Residential solar-plus-storage: Benjamin Schott, director of business development for Sonnen (formerly Sonnenbatterie)
Nascent UK market can learn from German experiences
We see that a lot of markets are becoming more and more attractive, the UK, for example. I think Germany will have a strong year as well. Although we had prepared the value proposition of
SonnenCommunity, our new energy trading platform, to replace the subsidies, the government has decided to continue them. We are now, through the subsidy programme in Germany, at the level where [energy storage] is like a commodity, so we have standard processes now. It might be the case that in the future we will come to a model where the customer will not pay for hardware, it will be service-driven. However, I think that the trading and grid service markets, which are key to that, are not there yet. The UK, US and Germany are all very different markets, with different value propositions for energy storage in each. In 2016 we would like to see the UK take on learnings from Germany. At the levels of government and regulation, you [the industry] have to stay in discussions. And we already have fixed a lot of things in Germany about connecting a storage system to the grid. So I think there’s a lot of things the UK and other new markets can learn or transfer, from Germany.
Grid-scale storage: Roger Lin, marketing director for NEC Energy Solutions
Li-ion still king as grids explore flexibility options
We will see continued settling in the energy storage supply chain. Newer technologies will continue to gain both ‘mindshare’ and market share as they prove themselves in pilots and more importantly, commercial projects, but lithium-ion will continue to dominate the energy storage market this year.
This is due to the maturity of the supply chain and manufacturing infrastructure, and Li-ion’s already overwhelming share in portable electronic devices and in electrified vehicles.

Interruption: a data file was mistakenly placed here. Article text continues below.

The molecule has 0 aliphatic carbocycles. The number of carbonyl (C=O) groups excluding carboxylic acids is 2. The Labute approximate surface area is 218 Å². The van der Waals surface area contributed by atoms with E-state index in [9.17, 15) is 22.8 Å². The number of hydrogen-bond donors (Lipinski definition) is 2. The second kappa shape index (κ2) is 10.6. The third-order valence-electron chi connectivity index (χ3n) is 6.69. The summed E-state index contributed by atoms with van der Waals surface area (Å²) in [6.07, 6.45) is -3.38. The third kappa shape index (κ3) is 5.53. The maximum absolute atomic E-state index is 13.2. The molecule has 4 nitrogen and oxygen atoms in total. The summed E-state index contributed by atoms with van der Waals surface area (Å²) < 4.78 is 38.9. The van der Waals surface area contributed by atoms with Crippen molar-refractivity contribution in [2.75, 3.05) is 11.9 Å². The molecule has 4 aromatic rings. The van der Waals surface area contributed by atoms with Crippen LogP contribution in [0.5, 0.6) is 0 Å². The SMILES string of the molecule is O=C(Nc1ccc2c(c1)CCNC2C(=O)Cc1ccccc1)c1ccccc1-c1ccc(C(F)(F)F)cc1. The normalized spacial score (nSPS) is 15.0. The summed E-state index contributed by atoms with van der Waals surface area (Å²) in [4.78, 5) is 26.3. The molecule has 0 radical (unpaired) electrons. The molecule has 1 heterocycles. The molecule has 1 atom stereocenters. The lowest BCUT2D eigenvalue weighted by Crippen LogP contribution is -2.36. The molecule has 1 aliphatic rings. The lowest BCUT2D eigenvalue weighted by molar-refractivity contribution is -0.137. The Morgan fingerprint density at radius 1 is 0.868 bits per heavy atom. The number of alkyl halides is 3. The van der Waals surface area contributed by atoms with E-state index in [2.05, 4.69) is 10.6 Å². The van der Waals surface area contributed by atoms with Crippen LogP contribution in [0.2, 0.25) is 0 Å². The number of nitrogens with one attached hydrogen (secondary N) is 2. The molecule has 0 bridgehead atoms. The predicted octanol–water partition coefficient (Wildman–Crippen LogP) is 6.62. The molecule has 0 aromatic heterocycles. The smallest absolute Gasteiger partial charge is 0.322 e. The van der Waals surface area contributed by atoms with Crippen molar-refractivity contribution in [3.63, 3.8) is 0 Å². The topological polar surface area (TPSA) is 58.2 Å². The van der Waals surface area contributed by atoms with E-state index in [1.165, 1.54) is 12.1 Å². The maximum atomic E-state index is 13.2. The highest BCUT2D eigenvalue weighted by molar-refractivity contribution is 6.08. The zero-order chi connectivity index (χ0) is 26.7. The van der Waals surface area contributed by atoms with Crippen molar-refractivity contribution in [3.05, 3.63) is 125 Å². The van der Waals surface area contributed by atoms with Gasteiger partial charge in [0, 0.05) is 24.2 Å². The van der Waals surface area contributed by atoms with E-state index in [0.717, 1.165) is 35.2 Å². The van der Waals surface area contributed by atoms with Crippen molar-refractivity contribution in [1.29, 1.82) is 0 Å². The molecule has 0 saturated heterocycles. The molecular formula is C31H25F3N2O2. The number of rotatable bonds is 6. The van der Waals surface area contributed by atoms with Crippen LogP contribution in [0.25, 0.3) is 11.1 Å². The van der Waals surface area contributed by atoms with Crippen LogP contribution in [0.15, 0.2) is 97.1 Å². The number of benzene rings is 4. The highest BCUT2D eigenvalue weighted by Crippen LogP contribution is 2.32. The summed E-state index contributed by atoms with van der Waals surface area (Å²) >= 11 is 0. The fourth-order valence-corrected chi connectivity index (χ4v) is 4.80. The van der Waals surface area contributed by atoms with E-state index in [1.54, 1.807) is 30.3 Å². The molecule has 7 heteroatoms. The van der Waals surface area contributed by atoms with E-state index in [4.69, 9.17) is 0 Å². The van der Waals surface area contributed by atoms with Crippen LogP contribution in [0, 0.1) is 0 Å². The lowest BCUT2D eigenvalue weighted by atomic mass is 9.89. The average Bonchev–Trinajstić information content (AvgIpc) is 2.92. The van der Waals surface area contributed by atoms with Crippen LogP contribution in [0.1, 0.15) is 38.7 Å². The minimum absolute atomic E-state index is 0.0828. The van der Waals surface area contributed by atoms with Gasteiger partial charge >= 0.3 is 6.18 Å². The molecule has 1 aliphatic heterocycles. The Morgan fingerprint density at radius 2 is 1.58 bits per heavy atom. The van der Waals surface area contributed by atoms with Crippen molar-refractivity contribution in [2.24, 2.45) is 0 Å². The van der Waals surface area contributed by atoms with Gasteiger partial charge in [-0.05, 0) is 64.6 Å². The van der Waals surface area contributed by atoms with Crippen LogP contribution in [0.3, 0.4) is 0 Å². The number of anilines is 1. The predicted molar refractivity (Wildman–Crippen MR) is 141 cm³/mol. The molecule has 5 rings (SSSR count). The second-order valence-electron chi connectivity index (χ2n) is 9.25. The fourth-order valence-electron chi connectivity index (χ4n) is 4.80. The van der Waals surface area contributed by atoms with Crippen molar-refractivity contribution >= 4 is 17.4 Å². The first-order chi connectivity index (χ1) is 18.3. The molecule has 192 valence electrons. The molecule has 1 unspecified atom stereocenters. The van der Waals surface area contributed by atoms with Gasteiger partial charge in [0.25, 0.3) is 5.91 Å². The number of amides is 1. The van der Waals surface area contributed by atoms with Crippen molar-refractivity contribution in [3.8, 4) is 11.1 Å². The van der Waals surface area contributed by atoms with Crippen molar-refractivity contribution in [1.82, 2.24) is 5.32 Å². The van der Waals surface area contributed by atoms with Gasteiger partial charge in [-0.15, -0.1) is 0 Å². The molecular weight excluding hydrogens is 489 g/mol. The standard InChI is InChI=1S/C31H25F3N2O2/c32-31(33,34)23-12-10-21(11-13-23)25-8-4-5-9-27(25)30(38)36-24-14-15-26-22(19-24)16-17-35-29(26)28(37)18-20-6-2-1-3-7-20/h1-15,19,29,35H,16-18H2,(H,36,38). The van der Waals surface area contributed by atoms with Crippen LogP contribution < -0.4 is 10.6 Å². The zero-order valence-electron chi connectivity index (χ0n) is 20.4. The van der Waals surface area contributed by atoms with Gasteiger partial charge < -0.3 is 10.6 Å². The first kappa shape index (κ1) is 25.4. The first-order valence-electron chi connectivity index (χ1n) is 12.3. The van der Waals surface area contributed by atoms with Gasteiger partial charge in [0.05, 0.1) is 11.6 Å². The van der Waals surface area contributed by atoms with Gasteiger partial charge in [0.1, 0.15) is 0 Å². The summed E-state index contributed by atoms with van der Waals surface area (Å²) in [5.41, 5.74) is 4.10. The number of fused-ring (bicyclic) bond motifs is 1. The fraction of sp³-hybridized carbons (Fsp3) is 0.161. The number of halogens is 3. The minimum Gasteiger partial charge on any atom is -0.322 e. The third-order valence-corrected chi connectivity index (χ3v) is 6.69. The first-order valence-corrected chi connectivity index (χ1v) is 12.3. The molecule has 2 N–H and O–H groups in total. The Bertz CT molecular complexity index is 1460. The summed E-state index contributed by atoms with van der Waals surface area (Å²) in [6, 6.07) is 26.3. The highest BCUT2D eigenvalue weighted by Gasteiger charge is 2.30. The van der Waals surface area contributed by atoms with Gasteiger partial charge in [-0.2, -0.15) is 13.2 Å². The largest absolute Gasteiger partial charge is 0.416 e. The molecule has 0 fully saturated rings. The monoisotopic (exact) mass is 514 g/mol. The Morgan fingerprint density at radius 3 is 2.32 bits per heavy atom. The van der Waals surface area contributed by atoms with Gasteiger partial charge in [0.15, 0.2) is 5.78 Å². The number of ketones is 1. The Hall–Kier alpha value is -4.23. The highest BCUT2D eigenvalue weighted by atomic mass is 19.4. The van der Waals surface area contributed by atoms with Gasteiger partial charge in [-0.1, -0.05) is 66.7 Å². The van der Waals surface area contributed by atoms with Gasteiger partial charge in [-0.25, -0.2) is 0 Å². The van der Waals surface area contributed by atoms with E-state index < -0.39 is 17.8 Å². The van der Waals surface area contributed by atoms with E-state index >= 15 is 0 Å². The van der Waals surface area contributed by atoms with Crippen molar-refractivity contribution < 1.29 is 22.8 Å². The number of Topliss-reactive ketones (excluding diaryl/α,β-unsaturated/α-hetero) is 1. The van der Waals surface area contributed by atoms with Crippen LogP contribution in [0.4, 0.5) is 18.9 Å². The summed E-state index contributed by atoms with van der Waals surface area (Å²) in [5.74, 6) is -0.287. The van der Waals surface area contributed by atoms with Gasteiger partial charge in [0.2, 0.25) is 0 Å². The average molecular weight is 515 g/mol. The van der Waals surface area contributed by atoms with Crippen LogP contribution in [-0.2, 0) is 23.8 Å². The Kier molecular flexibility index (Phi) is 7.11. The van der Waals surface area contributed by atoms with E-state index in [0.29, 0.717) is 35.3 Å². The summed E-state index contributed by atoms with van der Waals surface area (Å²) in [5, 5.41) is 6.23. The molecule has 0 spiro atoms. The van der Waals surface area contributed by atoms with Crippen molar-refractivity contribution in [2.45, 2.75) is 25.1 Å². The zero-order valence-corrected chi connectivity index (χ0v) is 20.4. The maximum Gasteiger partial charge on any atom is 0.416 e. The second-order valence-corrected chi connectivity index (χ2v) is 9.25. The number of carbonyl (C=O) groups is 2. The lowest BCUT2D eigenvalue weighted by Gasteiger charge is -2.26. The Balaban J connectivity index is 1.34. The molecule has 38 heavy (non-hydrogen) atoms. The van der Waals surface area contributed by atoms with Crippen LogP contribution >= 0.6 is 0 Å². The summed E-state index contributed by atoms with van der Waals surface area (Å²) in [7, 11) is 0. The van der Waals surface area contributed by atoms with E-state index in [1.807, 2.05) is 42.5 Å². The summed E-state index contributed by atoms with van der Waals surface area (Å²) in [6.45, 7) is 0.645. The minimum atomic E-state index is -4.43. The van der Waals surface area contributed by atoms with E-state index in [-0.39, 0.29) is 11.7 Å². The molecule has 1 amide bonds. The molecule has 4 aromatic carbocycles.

The major lithium ion battery cell manufacturers will focus on their core offerings of lithium-ion cells and battery modules to large energy industry heavyweights focused on bringing grid-scale energy storage solutions to market. Here it is becoming more and more significant not only to reduce the capital cost of the energy storage equipment, but also to increase the strength of guarantees, warranties, service, and support that back the operation of such units.
As core battery costs continue to decline – LG’s supply of lithium ion cells to GM for US$145 per kWh is the most striking data point emphasising this reality – the responsibility for cost reduction shifts now to the balance of system (BoS) costs including enclosures, thermal management systems, control hardware and safety equipment, which today can more than double that number. Installation and commissioning costs will also be under pressure and we will see further refinement in equipment designed for quick and easy installation. Fully installed system prices will see perhaps 20% reduction in 2016, driven by a combination of all these factors, from US$800-US$1000 per kWh last year. The speed of expansion of the grid-scale storage market is also dependent on the value that can be earned in the markets. As markets are redesigned to place further value on the flexibility of resources, the speed and accuracy of their response, it seems natural that energy storage becomes more commonplace as one of the most effective options for improving the stability of the grid while simultaneously allowing it to become more sustainable.
Balance of system: Volker Wachenfeld, senior vice president for hybrid and energy storage integration, SMA Solar
BoS costs will come into focus
In addition to batteries, BoS costs are moving into the focus of interest. Reducing inverter costs in 2016 will not only be a question of economies of scale, but also of cost-optimised system design. Germany’s prolonged incentives for solar-plus-storage should help the country avoid a drop in market figures. Requirements do not seem to have changed significantly; only the curtailment level of PV power is reduced from 60% to 50%. As a consequence, the average level of installed capacity per household might increase a little bit. Using forecast data for energy generation will become more relevant to optimise the charge-discharge cycle. While we don’t yet know the effects of changes to net metering policy, North America has a small but sustainable market for residential energy storage, mainly covering back-up applications. This segment should be expected to increase significantly. Reduced system costs in combination with growing public awareness will drive this market – at least on an evolutionary level.